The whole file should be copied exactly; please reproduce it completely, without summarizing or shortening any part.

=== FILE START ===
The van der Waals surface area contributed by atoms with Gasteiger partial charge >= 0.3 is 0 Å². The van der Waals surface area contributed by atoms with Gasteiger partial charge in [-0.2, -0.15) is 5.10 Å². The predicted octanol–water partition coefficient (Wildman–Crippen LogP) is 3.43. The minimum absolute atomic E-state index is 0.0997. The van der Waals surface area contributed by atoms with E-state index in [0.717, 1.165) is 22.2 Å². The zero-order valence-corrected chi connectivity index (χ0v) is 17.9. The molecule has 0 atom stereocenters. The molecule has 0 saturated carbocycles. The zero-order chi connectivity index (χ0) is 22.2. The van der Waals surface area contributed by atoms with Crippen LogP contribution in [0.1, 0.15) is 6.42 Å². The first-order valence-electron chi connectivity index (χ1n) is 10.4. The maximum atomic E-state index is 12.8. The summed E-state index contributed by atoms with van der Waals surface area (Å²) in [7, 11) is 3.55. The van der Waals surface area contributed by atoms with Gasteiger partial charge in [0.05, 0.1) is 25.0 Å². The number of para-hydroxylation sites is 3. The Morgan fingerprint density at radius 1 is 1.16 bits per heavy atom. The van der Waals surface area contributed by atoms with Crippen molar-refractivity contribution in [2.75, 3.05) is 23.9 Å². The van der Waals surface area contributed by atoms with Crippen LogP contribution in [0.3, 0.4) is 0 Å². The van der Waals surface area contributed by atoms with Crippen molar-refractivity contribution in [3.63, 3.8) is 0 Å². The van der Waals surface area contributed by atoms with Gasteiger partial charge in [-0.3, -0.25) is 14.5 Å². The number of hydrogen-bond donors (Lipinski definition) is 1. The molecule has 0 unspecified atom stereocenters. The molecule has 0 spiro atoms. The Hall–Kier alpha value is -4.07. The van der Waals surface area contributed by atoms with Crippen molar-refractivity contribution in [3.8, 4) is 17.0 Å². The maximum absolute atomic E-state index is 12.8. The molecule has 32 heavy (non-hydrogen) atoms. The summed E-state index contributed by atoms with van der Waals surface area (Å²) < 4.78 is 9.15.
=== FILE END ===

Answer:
The van der Waals surface area contributed by atoms with Gasteiger partial charge >= 0.3 is 0 Å². The van der Waals surface area contributed by atoms with Gasteiger partial charge in [-0.2, -0.15) is 5.10 Å². The predicted octanol–water partition coefficient (Wildman–Crippen LogP) is 3.43. The minimum absolute atomic E-state index is 0.0997. The van der Waals surface area contributed by atoms with E-state index in [0.717, 1.165) is 22.2 Å². The zero-order valence-corrected chi connectivity index (χ0v) is 17.9. The molecule has 0 atom stereocenters. The molecule has 0 saturated carbocycles. The zero-order chi connectivity index (χ0) is 22.2. The van der Waals surface area contributed by atoms with Crippen LogP contribution in [0.1, 0.15) is 6.42 Å². The first-order valence-electron chi connectivity index (χ1n) is 10.4. The maximum atomic E-state index is 12.8. The summed E-state index contributed by atoms with van der Waals surface area (Å²) in [7, 11) is 3.55. The van der Waals surface area contributed by atoms with Gasteiger partial charge in [0.05, 0.1) is 25.0 Å². The number of para-hydroxylation sites is 3. The Morgan fingerprint density at radius 1 is 1.16 bits per heavy atom. The van der Waals surface area contributed by atoms with Crippen molar-refractivity contribution in [2.75, 3.05) is 23.9 Å². The van der Waals surface area contributed by atoms with Crippen LogP contribution in [0.3, 0.4) is 0 Å². The van der Waals surface area contributed by atoms with Crippen molar-refractivity contribution in [3.63, 3.8) is 0 Å². The van der Waals surface area contributed by atoms with Gasteiger partial charge in [-0.3, -0.25) is 14.5 Å². The number of hydrogen-bond donors (Lipinski definition) is 1. The molecule has 0 unspecified atom stereocenters. The molecule has 0 spiro atoms. The Hall–Kier alpha value is -4.07. The van der Waals surface area contributed by atoms with Crippen molar-refractivity contribution in [3.8, 4) is 17.0 Å². The maximum absolute atomic E-state index is 12.8. The molecule has 32 heavy (non-hydrogen) atoms. The summed E-state index contributed by atoms with van der Waals surface area (Å²) < 4.78 is 9.15.